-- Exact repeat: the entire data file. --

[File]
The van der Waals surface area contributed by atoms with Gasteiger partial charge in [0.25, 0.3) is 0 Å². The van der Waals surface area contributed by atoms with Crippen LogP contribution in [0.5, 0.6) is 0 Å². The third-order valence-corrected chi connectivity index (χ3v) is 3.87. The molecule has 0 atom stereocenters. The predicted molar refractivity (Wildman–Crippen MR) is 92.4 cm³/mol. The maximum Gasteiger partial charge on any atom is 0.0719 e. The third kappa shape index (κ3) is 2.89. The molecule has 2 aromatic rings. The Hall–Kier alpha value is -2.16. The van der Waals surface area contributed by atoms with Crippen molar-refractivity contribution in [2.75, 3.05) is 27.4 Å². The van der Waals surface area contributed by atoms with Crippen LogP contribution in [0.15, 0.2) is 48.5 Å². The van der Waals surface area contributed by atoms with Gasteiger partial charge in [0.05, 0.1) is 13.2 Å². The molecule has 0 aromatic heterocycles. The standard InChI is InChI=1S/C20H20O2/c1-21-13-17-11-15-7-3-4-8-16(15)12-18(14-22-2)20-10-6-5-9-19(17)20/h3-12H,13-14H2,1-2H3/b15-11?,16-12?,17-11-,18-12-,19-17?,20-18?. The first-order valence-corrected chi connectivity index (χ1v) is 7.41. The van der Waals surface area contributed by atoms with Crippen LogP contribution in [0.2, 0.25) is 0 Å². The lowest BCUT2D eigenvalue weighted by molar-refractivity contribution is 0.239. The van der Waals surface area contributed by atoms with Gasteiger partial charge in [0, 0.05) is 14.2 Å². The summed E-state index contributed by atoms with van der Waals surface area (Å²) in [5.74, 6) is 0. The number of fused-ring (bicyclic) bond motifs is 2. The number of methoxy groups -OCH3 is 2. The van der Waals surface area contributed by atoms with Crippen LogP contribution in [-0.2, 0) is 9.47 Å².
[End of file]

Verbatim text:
The van der Waals surface area contributed by atoms with Gasteiger partial charge in [0.25, 0.3) is 0 Å². The van der Waals surface area contributed by atoms with Crippen LogP contribution in [0.5, 0.6) is 0 Å². The third-order valence-corrected chi connectivity index (χ3v) is 3.87. The molecule has 0 atom stereocenters. The predicted molar refractivity (Wildman–Crippen MR) is 92.4 cm³/mol. The maximum Gasteiger partial charge on any atom is 0.0719 e. The third kappa shape index (κ3) is 2.89. The molecule has 2 aromatic rings. The Hall–Kier alpha value is -2.16. The van der Waals surface area contributed by atoms with Crippen molar-refractivity contribution in [2.75, 3.05) is 27.4 Å². The van der Waals surface area contributed by atoms with Crippen LogP contribution in [0.15, 0.2) is 48.5 Å². The van der Waals surface area contributed by atoms with Gasteiger partial charge in [0.05, 0.1) is 13.2 Å². The molecule has 0 aromatic heterocycles. The standard InChI is InChI=1S/C20H20O2/c1-21-13-17-11-15-7-3-4-8-16(15)12-18(14-22-2)20-10-6-5-9-19(17)20/h3-12H,13-14H2,1-2H3/b15-11?,16-12?,17-11-,18-12-,19-17?,20-18?. The first-order valence-corrected chi connectivity index (χ1v) is 7.41. The van der Waals surface area contributed by atoms with Crippen LogP contribution in [0.2, 0.25) is 0 Å². The lowest BCUT2D eigenvalue weighted by molar-refractivity contribution is 0.239. The van der Waals surface area contributed by atoms with Gasteiger partial charge in [0, 0.05) is 14.2 Å². The summed E-state index contributed by atoms with van der Waals surface area (Å²) in [5.74, 6) is 0. The number of fused-ring (bicyclic) bond motifs is 2. The number of methoxy groups -OCH3 is 2. The van der Waals surface area contributed by atoms with Crippen LogP contribution in [-0.2, 0) is 9.47 Å².